Many years ago I was at a friend’s place who had recently splashed out on an extremely powerful subwoofer for his stereo system. To demonstrate it he asked for all of us coming over that day to bring a CD or two (this being back in the days when the CDs was the music storage medium of choice). I remembered this instruction at the last minute when heading out the door, and grabbed the first random CD I found to hand.

Also attending the christening of the subwoofer was an individual who had earlier on indulged in some, shall we say, less than legal substances. Once the power of the subwoofer had been adequately demonstrated by almost shattering the loungeroom windows, we put on the CD I’d bought with me, at which point our slightly worse for wear friend quickly became quite twitchy, and begged us to turn it off, because it was “making him paranoid”.

The song in question?

Yes. Seriously.

I had a rather twitchy experience myself recently when I stumbled over Phillip Glass’s soundtrack to the 1982 movie Koyaanisqatsi. The first time I heard the main theme I had to turn it off, because it sounded like the most lifeless, frightening and downright evil music I’d ever heard. It resembled the droning of Satanic monks on their endless rounds through benighted, lightless catacombs, deep under the earth, where the twisted bodies of the uneasy dead have long mouldered into dust. Or the tramp of a million workers trudging into a factory where the corpses of unwanted children are systematically rendered into ash.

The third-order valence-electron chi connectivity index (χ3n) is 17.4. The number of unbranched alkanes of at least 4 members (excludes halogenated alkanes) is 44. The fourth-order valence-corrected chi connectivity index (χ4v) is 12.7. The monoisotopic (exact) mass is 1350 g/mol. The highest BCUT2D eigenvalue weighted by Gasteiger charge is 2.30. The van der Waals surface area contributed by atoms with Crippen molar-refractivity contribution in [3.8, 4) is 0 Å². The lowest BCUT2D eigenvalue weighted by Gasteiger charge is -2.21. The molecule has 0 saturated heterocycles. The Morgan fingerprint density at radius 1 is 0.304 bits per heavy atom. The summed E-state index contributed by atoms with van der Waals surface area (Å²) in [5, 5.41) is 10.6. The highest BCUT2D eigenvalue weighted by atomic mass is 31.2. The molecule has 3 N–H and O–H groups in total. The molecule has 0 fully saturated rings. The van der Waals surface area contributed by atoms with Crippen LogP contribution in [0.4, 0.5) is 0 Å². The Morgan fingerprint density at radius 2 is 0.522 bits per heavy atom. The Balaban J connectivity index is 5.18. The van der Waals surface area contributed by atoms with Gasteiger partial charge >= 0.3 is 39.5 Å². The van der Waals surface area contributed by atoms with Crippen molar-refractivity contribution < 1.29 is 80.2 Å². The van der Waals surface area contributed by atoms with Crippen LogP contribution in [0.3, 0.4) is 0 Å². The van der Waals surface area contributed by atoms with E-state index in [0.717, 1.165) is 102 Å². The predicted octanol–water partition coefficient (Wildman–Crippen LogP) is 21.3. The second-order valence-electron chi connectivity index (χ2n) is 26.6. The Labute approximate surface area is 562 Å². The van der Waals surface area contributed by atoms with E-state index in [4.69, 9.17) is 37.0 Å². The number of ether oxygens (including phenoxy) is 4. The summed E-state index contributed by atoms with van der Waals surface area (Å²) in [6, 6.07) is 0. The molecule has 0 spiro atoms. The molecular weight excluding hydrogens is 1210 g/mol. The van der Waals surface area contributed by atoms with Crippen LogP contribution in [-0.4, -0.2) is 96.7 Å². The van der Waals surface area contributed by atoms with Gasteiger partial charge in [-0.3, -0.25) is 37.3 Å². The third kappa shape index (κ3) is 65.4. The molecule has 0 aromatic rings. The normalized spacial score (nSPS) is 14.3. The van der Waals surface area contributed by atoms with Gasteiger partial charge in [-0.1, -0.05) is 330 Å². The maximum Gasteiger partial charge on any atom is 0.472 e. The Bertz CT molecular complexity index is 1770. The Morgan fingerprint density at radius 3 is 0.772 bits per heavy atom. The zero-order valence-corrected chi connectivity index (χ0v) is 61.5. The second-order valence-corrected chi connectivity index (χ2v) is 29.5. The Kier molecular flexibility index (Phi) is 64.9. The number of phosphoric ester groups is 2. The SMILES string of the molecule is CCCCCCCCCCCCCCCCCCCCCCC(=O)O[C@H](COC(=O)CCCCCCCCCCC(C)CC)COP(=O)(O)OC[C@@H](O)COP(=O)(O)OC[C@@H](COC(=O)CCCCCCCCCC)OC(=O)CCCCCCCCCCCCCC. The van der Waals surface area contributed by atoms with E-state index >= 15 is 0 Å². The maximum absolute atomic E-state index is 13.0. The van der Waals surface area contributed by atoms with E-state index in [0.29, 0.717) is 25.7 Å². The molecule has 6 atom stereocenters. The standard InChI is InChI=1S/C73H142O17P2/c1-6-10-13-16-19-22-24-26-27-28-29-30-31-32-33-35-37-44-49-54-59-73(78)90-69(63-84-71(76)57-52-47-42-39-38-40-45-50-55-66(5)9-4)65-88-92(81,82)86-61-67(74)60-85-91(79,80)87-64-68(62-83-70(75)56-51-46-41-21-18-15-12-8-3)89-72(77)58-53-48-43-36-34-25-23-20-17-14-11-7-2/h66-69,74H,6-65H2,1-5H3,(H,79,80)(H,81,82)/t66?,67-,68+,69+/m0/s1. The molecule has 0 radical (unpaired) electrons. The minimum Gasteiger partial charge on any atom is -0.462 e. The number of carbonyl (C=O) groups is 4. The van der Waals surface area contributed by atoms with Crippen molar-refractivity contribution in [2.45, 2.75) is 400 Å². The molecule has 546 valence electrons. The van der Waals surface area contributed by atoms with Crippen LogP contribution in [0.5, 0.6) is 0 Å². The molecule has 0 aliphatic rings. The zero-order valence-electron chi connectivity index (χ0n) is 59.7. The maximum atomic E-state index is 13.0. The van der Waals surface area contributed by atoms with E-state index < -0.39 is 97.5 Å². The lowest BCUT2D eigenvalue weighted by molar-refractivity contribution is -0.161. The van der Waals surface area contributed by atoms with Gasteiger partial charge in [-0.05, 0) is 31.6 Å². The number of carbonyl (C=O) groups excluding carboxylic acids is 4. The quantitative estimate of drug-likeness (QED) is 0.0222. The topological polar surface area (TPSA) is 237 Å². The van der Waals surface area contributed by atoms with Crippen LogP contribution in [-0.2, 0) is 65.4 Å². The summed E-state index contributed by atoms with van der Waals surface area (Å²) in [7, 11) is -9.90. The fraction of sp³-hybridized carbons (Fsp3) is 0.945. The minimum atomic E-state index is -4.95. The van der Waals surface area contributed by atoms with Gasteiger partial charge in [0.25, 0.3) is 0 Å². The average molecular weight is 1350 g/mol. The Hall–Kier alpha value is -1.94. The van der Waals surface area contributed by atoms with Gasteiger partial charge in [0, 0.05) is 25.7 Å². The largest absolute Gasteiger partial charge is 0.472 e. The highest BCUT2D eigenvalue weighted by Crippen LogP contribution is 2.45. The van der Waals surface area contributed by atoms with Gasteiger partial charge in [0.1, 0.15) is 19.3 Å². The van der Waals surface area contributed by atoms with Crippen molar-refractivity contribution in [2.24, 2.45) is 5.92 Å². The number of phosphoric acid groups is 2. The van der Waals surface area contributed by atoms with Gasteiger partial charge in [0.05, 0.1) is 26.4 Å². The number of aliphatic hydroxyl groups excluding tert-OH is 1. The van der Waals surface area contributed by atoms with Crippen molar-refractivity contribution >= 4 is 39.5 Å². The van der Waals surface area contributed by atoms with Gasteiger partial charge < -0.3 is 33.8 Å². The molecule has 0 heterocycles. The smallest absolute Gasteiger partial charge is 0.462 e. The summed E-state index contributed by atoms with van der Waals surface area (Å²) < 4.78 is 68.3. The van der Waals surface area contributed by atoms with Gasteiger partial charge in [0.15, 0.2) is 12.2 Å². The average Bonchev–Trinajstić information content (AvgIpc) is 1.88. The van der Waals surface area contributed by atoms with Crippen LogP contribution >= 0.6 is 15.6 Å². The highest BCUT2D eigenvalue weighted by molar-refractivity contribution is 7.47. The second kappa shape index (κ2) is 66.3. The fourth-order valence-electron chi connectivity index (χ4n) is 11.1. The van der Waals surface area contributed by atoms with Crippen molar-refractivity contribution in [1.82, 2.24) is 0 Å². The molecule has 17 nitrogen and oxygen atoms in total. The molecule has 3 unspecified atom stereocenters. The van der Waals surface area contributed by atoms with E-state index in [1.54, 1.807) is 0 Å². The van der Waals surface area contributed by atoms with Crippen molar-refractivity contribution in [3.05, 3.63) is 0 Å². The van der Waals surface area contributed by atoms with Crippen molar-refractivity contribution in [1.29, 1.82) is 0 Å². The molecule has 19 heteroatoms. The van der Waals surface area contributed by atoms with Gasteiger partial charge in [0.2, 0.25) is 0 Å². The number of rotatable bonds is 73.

After a few re-listens I can now tolerate it (no damn song is going to beat me!), but I can’t say I like it much. That said, plenty of people do, some even calling it “soothing”. I wonder if that says more about them or about me?

Finally (and with nothing to do with paranoia) I stumbled over Chvrches’ cover of Bela Lugosi’s Dead today. I really don’t know what to make of it. Getting a bunch of synthpoppers to cover a Bauhaus track is like hiring Andre the Giant to play a Munchkin. There’s nothing wrong with Andre the Giant, but he’s so at odds with the role that the end result won’t be anything like it should. Judge for yourself…

Or perhaps you might prefer this version?

Over and Out.

Musical Monday – Final Thoughts of Latvia

I’ve always had a somewhat ambivalent attitude towards Nirvana.

My parents were in their 40s when they had my brother and I. They were children of the second world war rather than baby boomers and came from fairly conservative stock – as such they viewed the popular music of the latter half of the 20th century with disdain and did their best to inoculate this view into us. As a result my childhood was marked with a stubborn refusal to entertain the idea that that horrible “rock and roll” music that got played on the radio could be anything but degenerate trash, a view that persisted until I started to develop a personality of my own around the age of 11, a point at which I would reluctantly concede that Livin’ on a Prayer was quite catchy and maybe some other rock music might be OK in limited quantities.